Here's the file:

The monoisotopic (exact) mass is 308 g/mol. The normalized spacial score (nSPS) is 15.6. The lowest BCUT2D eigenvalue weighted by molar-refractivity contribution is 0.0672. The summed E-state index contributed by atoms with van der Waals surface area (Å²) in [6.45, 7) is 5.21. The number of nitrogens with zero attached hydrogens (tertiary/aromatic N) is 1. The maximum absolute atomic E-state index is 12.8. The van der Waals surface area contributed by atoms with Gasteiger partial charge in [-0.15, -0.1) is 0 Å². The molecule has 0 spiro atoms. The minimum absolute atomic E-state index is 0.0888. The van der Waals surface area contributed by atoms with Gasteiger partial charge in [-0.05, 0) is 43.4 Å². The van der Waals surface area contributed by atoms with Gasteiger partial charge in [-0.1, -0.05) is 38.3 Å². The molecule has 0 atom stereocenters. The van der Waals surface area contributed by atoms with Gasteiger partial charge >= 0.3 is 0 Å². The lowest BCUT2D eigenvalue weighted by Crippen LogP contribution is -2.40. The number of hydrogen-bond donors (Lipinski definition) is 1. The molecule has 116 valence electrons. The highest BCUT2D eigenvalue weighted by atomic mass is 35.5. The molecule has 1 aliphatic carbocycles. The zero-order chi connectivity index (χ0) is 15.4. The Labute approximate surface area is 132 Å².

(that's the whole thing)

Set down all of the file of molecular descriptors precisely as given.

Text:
The monoisotopic (exact) mass is 308 g/mol. The normalized spacial score (nSPS) is 15.6. The lowest BCUT2D eigenvalue weighted by molar-refractivity contribution is 0.0672. The summed E-state index contributed by atoms with van der Waals surface area (Å²) in [6.45, 7) is 5.21. The number of nitrogens with zero attached hydrogens (tertiary/aromatic N) is 1. The maximum absolute atomic E-state index is 12.8. The van der Waals surface area contributed by atoms with Gasteiger partial charge in [-0.15, -0.1) is 0 Å². The molecule has 0 spiro atoms. The minimum absolute atomic E-state index is 0.0888. The van der Waals surface area contributed by atoms with Gasteiger partial charge in [-0.05, 0) is 43.4 Å². The van der Waals surface area contributed by atoms with Gasteiger partial charge in [-0.1, -0.05) is 38.3 Å². The molecule has 0 atom stereocenters. The van der Waals surface area contributed by atoms with Gasteiger partial charge >= 0.3 is 0 Å². The lowest BCUT2D eigenvalue weighted by Crippen LogP contribution is -2.40. The number of hydrogen-bond donors (Lipinski definition) is 1. The molecule has 116 valence electrons. The highest BCUT2D eigenvalue weighted by atomic mass is 35.5. The molecule has 1 aliphatic carbocycles. The zero-order chi connectivity index (χ0) is 15.4. The Labute approximate surface area is 132 Å².